by | Nov 29, 2007 | Detroit Free Press | 0 comments

The last time the Cavaliers came to the Palace, LeBron James scored their final 25 points, hit the winning lay-up with 2.2 seconds left in double overtime, and left the building with Detroit’s confidence tucked into his socks. Two nights later, the Pistons’ season ended in Cleveland, their playoffs were over, and a summer of “we can’t believe that just happened” was upon them.

Well, the Cavs were back at the Palace on Wednesday night, and I’m happy to say that not only did the Pistons win, 109-74, but LeBron was held scoreless in the second half. He didn’t actually play in the second half. But he didn’t score, either.

A finger injury sidelined LeBron after the first two quarters, and the next time we saw him he was wearing a turtleneck and a sports coat. Of course, he could drop 35 in a turtleneck and a sports coat. And nothing we saw of LeBron in a uniform convinced us that, come May, this guy won’t still be a major pain in the shins for Detroit.

Even if he is surrounded by the lost members of the Pips.

James began the game by posting up Tayshaun Prince, backing him in like Shaq, and jump-hooking Cleveland’s first points. He followed by playing point guard – point guard? – then guarding Chauncey Billups. He scored 15 points – more than a third of his team’s total – and drew three fouls on sub Jarvis Hayes so fast, Hayes was going to the bench before PA announcer Ken Calvert had finished “now entering the game for the Pistons …”

In other words, James is not only getting better, he’s getting older. And wiser. And more varied. The operative thinking on King James is that his team has gone backward. But maybe not as much as he has gone forward. James entered Wednesday averaging 37 points in his previous seven contests. The night before, he almost single-handedly stopped the Celtics’ three-headed monster in an overtime Cleveland victory.

“Right now he’s the MVP of the league,” Pistons coach Flip Saunders said.

So the Pistons know what they missed.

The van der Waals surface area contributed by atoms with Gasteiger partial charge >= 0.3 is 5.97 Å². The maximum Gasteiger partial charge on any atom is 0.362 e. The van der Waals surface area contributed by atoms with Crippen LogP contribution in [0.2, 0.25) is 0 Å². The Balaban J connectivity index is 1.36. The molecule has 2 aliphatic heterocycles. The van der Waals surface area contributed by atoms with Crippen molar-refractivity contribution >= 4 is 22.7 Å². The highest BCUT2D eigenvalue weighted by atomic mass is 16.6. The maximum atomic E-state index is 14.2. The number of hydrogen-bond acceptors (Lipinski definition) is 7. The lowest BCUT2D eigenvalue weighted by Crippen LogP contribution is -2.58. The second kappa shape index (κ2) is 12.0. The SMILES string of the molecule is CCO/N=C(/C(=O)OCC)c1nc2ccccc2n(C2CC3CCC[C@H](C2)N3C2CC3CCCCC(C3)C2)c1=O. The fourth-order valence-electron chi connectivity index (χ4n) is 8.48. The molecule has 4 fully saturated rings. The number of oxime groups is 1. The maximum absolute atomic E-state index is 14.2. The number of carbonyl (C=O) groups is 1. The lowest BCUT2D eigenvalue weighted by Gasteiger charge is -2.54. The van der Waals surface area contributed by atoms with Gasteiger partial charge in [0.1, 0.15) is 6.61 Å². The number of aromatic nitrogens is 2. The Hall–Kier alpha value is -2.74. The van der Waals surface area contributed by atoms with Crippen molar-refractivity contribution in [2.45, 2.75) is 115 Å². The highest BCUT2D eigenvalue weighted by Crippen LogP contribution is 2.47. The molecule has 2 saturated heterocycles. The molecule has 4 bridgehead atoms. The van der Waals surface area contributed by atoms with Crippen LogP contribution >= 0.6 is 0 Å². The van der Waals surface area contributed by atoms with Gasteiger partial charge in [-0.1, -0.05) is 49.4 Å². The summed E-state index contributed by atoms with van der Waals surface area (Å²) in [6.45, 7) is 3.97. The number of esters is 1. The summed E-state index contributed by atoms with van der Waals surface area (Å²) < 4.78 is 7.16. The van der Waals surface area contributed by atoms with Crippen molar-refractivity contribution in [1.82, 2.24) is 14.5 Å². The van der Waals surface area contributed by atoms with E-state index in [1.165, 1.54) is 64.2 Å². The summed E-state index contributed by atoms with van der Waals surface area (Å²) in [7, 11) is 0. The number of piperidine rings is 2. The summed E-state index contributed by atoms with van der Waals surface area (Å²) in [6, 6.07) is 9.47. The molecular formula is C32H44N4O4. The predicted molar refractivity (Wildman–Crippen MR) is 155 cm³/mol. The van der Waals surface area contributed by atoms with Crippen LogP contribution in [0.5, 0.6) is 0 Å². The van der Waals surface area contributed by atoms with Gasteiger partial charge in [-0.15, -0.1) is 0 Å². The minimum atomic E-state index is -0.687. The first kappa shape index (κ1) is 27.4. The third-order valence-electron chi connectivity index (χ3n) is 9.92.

They also might wonder why James didn’t injure that finger the LAST time he was here.

A miscast of characters

The shame of Wednesday was that Detroit, always up for a fight, would have liked another fourth-quarter measuring stick against the King. The Pistons played like a group determined not to fall into the patterns of their last encounter. Remember, in their season-ending loss last June, Prince shot 1-for-10, Chauncey scored nine points, the offense was as flat as two-day-old Pepsi, and they lost by 16.

“I was looking forward to it, man,” Billups said of a fourth-quarter finish against James. “That’s what you like.”

The teams were pretty even going toward halftime, with Rip Hamilton doing most of the scoring, but with the other starters – Prince, Billups, Rasheed Wallace and Antonio McDyess – putting their signatures on the night. It looked like a game that could go to the wire.

But once James was gone, the Pistons were playing against a team that could politely be renamed “Cap Relief.” The Cavs without LeBron are a tax write-off. They are the Belmonts. The Limelighters. The Union Gap. Sonny Bono.

“He’s a pretty important piece of our team,” coach Mike Brown said. This is a bit like saying eggs are an important part of an omelet. Without James in the second half, Cleveland shot 12-for-33 and had 11 turnovers in 24 minutes.

“Does it make you wonder, when you see the Cavs without LeBron, how you lost four straight to them last year?” I asked Saunders.

“That’s over with,” he said quickly.

Then he paused.

“The thing is,” he added, “they had him.”

Just wait until the playoffs

And they’ll have him again. You can’t write the Cavs off – despite their roster weaknesses – as long as James remains the force he is and is yet to celebrate his 23rd birthday. All you need is to go to YouTube and check out the last basket of that fateful Game 5 last May, when James soars past Prince, Jason Maxiell and an onlooking Hamilton to put in the winning basket. You wonder, if that moment had presented itself again Wednesday, how any Piston would have been able to do anything any differently.

“They’re a different team without LeBron,” Billups said (which is another way of saying the Vatican is a different place without the pope), “but, to be honest, it speaks to how great that young kid is.”

Billups and the rest of the Pistons have been waiting to get the bad Cleveland taste from their mouths since June. A victory over James and Company would have been better than a victory over just Company, but for now they will take it.

But mark these words. He may be surrounded by torchbearers, but James can light them up, he can light you up, and he can light himself up, and it is hard to imagine a healthy version not wreaking havoc in the playoffs.

The injured finger, as he left the building, was noticeably bandaged, and he could have held it up as a gesture. No, not that gesture. The one that means “Just wait. I’ll be with you soon.”

The Pistons – as they were Wednesday night – had better be ready.

Contact MITCH ALBOM at 313-223-4581 or malbom@freepress.com. Catch “The Mitch Albom Show” 5-7 p.m. weekdays on WJR-AM (760). Also catch “Monday Sports Albom” 7-8 p.m. Mondays on WJR. To read his recent columns, go to www.freep.com/mitch.


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Mitch Albom writes about running an orphanage in impoverished Port-au-Prince, Haiti, his kids, their hardships, laughs and challenges, and the life lessons he’s learned there every day.

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